By MICHAEL O’NEAL
The University of Mary Washington has once again earned recognition for its on-campus green initiatives as a recipient of the 2014 Green Travel Leader Award. The award is given in recognition of several environmentally friendly programs enacted throughout the Fredericksburg, Stafford and Dahlgren campuses.
The Virginia Green Travel Star Award is the recognition program of the “Virginia Green program,” Virginia’s voluntary initiative to encourage green practices in the Commonwealth’s tourism industry.
The program is run through a partnership between the Virginia Tourism Corporation, the Virginia Department of Environmental Quality and the Virginia Hospitality & Travel Association.
UMW was one of 16 organizations to win the award, and the only university to do so.
“I think Mary Washington is on the right track, but there are always ways to improve,” said senior English major Sean Stableford. “We should look into alternate forms of power. It would be cool to see solar panels on dorm roofs one day.”
This award caps off a strong year for sustainability initiatives at UMW.
In 2014, UMW obtained LEED silver certification for the new Information and Technology Convergence Center on the Fredericksburg campus. LEED, or Leadership in Energy & Environmental Design, is a green building certification program that recognizes best-in-class building strategies and practices.
To receive LEED certification, building projects must satisfy prerequisites and earn points to achieve different levels of certification.
Arguably the most notable of UMW’s recent sustainability initiatives is its recycling program. Available on all three university campuses, the program provides recycling bins in all campus buildings and at all events.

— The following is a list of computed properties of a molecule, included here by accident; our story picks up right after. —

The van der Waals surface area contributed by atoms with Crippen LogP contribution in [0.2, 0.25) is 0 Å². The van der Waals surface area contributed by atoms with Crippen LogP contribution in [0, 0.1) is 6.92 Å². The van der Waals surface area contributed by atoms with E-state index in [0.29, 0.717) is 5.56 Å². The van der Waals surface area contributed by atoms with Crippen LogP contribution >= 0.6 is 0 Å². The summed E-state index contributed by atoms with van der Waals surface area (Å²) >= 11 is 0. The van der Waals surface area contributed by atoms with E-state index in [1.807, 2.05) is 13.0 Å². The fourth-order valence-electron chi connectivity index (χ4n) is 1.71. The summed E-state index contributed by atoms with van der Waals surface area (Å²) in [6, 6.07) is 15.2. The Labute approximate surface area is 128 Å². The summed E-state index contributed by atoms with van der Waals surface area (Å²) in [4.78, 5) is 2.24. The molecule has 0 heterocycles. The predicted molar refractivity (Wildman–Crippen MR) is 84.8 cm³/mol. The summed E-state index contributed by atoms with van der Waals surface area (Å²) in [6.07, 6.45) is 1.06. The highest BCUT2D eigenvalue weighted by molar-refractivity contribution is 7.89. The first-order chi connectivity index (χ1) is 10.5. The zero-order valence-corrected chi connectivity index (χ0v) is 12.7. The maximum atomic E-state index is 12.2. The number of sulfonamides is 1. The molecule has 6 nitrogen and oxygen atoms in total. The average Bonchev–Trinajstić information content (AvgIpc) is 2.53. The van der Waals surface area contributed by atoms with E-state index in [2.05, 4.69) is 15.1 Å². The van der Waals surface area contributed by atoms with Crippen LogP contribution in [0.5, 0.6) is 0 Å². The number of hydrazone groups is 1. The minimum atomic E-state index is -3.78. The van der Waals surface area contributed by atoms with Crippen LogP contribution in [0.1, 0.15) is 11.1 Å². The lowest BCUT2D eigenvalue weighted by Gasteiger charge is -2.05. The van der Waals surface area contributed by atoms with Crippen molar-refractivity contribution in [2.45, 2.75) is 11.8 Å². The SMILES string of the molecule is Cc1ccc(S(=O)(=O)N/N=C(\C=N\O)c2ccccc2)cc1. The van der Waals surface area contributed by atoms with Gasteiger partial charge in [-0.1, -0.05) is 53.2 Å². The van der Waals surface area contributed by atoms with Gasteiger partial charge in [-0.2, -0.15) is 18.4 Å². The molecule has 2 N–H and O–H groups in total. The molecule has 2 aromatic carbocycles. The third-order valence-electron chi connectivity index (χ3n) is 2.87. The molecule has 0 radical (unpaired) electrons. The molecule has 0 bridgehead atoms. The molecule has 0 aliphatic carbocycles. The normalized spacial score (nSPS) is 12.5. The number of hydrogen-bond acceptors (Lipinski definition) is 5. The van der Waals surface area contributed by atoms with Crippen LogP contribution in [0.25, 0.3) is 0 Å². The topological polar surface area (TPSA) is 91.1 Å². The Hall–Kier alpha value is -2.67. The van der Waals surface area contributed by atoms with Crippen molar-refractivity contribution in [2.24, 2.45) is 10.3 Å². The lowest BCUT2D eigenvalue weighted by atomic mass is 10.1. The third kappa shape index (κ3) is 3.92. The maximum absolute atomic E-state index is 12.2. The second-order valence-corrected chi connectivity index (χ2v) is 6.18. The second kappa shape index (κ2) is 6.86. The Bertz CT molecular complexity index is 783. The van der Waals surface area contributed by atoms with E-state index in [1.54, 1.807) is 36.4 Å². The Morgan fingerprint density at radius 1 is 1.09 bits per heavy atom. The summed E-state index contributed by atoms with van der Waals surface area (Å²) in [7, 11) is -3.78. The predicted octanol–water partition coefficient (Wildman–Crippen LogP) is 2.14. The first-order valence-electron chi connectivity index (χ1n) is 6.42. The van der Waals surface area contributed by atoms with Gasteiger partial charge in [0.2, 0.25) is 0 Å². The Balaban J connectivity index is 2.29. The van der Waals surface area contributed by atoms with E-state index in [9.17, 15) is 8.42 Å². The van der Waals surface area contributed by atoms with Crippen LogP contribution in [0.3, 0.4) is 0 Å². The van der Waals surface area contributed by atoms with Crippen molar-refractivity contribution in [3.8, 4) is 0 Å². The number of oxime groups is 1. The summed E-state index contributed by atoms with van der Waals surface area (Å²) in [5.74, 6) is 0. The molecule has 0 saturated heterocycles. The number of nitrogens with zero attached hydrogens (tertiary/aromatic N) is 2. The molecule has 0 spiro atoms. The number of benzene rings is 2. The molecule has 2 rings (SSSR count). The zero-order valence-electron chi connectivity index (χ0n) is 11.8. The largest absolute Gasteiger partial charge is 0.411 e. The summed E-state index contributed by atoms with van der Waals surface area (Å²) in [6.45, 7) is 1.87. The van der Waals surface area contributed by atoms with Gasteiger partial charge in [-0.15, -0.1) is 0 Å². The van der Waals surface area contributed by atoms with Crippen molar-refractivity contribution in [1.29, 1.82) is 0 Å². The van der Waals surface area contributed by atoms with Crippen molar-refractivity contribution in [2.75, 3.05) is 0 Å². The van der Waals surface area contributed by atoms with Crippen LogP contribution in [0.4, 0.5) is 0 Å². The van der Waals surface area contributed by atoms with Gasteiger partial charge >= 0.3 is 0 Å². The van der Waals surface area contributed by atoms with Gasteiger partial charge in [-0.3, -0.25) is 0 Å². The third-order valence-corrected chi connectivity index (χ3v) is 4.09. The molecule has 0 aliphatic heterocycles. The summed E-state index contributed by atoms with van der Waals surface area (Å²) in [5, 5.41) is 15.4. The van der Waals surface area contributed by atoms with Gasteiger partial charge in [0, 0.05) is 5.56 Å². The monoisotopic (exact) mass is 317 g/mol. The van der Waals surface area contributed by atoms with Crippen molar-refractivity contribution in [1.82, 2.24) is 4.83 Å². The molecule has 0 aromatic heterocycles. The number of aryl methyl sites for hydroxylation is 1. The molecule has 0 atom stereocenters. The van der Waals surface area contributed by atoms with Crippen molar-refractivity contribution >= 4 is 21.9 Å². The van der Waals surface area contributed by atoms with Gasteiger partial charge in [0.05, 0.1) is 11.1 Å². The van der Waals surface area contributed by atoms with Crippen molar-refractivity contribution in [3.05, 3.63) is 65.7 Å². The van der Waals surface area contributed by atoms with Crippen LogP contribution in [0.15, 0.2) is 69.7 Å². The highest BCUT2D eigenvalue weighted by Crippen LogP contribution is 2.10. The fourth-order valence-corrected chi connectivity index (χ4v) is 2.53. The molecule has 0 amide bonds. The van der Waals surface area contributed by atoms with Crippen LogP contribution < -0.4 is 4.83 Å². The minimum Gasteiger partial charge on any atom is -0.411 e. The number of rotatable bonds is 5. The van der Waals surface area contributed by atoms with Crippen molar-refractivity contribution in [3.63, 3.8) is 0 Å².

This past year, UMW students custom-painted the lids of recycling bins to draw more attention to the program. UMW also ranked first in the 2014 RecycleMania “Per Capita Classic” competition, a nationwide, eight-week competition between colleges and universities.
UMW’s collection of 244,944 pounds of material during the RecycleMania competition was comparable to the result of removing 67 cars from the road, or the equivalent of the energy consumption of 30 households.
While these achievements in sustainability are representative of positive change, UMW still has areas in which it can improve.
“I one time saw a squirrel take a banana peel out of a recycling bin, and I don’t think banana peels are recyclable, so I don’t think the school is doing enough,” said senior Max Traubert.
A recent project of custom-painting the recycling bin lids on-campus is aimed at reducing misuse of the bins in the future.
Over the past several years, the UMW community has focused on maintaining an environment of responsibility and sustainability, and this mentality has fueled many initiatives such as RecycleMania and LEED certification of buildings, projects that are expected to be increased and expanded in 2015.